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C Section Post-Op Rx

Nurses   (3,994 Views | 40 Replies)

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It sounds like pain management has improved since I had my last c-section, in 2000. I got zippo after the IV came out. When it was time to go home, I said to the nurses, You know, getting in the car and riding home's really going to hurt. I was given a single pill of something for the drive, walked into the house with my baby, and conked out. :D And that was that.

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serenity1 has 7 years experience and specializes in labor & delivery.

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Our C-sections get the 1 gram of Ofirmev and 30 mg of Toradol in the pacu. They usually get Toradol every 6 hours and Percocet every 4 hours for the first 24 hours and then switch over to Norco and Motrin until discharge. The only time our mom's get a PCA is if they have general anesthesia or are opioid dependent, and they usually only have it 12-24 hours.

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klone has 14 years experience as a MSN, RN and specializes in Women's Health/OB Leadership.

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My wife had c section with twins and she was on either a fentanyl or dilaudid PCA for 2 days, then switched to norco 10 for home. She had a lot of pain from her c section. Tylenol/toradol didn't do much for her.

A lot depends on the type of spinal/epidural that is given. If the epidural is duramorph, it generally precludes the need for a PCA. It offers long-lasting pain relief, usually for 24-36 hours post-op.

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107 Posts; 1,876 Profile Views

Personal experience here. I have had 2 c/s and both times received only Norco once out of surgery (no PCA) and was discharged 2 days post op with 600mg Mortin only.

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3 Followers; 4,689 Posts; 36,238 Profile Views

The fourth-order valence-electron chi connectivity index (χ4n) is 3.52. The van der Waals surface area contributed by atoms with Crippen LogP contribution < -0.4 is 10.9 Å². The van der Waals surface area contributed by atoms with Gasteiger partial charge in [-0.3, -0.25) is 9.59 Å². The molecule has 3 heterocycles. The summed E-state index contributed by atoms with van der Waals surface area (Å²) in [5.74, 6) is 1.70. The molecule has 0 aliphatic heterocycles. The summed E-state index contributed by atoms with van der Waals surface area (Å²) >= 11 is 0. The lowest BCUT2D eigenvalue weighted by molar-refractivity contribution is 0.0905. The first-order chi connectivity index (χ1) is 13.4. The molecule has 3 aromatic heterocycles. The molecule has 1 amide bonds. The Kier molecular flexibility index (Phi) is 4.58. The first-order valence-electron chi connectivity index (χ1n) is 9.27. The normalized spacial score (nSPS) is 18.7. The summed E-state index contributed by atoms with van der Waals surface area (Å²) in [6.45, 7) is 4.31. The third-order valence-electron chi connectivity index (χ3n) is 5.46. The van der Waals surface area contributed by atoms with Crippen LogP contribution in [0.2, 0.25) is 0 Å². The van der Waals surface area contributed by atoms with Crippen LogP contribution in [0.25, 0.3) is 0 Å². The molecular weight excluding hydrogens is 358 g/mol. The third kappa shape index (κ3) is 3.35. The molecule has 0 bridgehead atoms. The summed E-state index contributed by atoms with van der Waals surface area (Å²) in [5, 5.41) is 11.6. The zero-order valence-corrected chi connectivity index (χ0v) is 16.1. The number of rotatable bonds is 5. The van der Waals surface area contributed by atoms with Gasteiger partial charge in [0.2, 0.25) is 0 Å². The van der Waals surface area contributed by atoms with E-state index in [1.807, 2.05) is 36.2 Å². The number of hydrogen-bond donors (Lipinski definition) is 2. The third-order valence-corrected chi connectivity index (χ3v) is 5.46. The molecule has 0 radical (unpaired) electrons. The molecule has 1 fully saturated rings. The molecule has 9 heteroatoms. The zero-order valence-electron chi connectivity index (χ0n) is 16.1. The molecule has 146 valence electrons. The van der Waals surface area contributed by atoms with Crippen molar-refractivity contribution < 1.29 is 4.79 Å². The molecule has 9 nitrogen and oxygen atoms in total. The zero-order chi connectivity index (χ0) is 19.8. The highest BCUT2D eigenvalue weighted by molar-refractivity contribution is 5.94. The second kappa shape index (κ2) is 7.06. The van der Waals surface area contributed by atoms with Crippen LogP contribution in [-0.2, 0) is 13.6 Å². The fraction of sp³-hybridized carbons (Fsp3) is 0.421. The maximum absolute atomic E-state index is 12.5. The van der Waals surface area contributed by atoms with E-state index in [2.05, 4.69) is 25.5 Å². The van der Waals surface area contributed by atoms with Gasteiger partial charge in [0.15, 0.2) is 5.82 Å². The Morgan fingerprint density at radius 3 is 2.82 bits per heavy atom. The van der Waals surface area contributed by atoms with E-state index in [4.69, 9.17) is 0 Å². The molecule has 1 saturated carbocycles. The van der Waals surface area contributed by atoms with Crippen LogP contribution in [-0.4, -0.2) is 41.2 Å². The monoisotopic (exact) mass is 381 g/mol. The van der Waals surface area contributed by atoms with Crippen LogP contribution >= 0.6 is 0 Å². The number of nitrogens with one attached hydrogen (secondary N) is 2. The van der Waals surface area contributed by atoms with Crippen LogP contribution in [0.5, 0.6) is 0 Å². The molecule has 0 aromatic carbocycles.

I doubt a narcotic would be started on PO Day 3 after discharge for most moms.

My niece had a CS. She was given Toradol IV, although I thought she was receiving some narcotic. She was expected to care for herself and for baby - lifting him in and out of the bassinet, etc. after having been sliced open.

She was still in the hospital on POD 3. On POD 3, she was put on oral Rx - Percocet.

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1,192 Posts; 8,019 Profile Views

I was given Percocet after the epidural wore off. I can't imagine toradol being the main pain mgmt immediately post op and then switching to a narcotic. I would think narcotic post op and then just an NSAID when discharged.

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Meriwhen is a ASN, BSN, RN and specializes in Psych ICU, addictions.

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Not a OR or OB nurse...

For my own C-section, I was given Toradol. Opiates were not an option because I react horribly to them (I was probably the first patient the nurse ever came across that screamed "NO!" when offered Percocet post-surgery. If she is reading this, I'm truly sorry about that).

I got Toradol while inpatient, and was switched to an ibuprofen/acetaminophen regimen at discharge.

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quazar has 20 years experience.

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My niece had a CS. She was given Toradol IV, although I thought she was receiving some narcotic. She was expected to care for herself and for baby - lifting him in and out of the bassinet, etc. after having been sliced open.